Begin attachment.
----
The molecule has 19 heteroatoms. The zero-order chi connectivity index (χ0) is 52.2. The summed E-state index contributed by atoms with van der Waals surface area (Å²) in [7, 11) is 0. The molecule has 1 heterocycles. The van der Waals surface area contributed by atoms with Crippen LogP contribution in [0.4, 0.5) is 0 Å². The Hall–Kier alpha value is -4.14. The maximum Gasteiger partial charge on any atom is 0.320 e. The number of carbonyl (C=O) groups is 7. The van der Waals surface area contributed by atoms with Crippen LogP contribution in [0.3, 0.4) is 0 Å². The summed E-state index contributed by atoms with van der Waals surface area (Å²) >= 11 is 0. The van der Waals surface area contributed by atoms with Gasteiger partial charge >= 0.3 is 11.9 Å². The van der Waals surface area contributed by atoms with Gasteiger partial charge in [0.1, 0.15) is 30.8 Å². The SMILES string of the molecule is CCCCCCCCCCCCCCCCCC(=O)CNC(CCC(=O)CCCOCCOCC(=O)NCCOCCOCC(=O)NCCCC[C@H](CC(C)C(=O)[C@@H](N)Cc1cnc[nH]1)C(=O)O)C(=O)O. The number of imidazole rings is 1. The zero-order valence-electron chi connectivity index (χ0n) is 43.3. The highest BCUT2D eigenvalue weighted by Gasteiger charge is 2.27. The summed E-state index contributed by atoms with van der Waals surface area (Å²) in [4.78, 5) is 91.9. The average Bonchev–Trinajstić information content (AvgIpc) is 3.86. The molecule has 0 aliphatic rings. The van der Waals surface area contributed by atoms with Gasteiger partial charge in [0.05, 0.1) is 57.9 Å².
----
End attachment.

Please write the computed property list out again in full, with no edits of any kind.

The molecule has 19 heteroatoms. The zero-order chi connectivity index (χ0) is 52.2. The summed E-state index contributed by atoms with van der Waals surface area (Å²) in [7, 11) is 0. The molecule has 1 heterocycles. The van der Waals surface area contributed by atoms with Crippen LogP contribution in [0.4, 0.5) is 0 Å². The Hall–Kier alpha value is -4.14. The maximum Gasteiger partial charge on any atom is 0.320 e. The number of carbonyl (C=O) groups is 7. The van der Waals surface area contributed by atoms with Crippen LogP contribution in [0.3, 0.4) is 0 Å². The summed E-state index contributed by atoms with van der Waals surface area (Å²) >= 11 is 0. The van der Waals surface area contributed by atoms with Gasteiger partial charge >= 0.3 is 11.9 Å². The van der Waals surface area contributed by atoms with Gasteiger partial charge in [0.1, 0.15) is 30.8 Å². The SMILES string of the molecule is CCCCCCCCCCCCCCCCCC(=O)CNC(CCC(=O)CCCOCCOCC(=O)NCCOCCOCC(=O)NCCCC[C@H](CC(C)C(=O)[C@@H](N)Cc1cnc[nH]1)C(=O)O)C(=O)O. The number of imidazole rings is 1. The zero-order valence-electron chi connectivity index (χ0n) is 43.3. The highest BCUT2D eigenvalue weighted by Gasteiger charge is 2.27. The summed E-state index contributed by atoms with van der Waals surface area (Å²) in [4.78, 5) is 91.9. The average Bonchev–Trinajstić information content (AvgIpc) is 3.86. The molecule has 0 aliphatic rings. The van der Waals surface area contributed by atoms with Gasteiger partial charge in [0.05, 0.1) is 57.9 Å².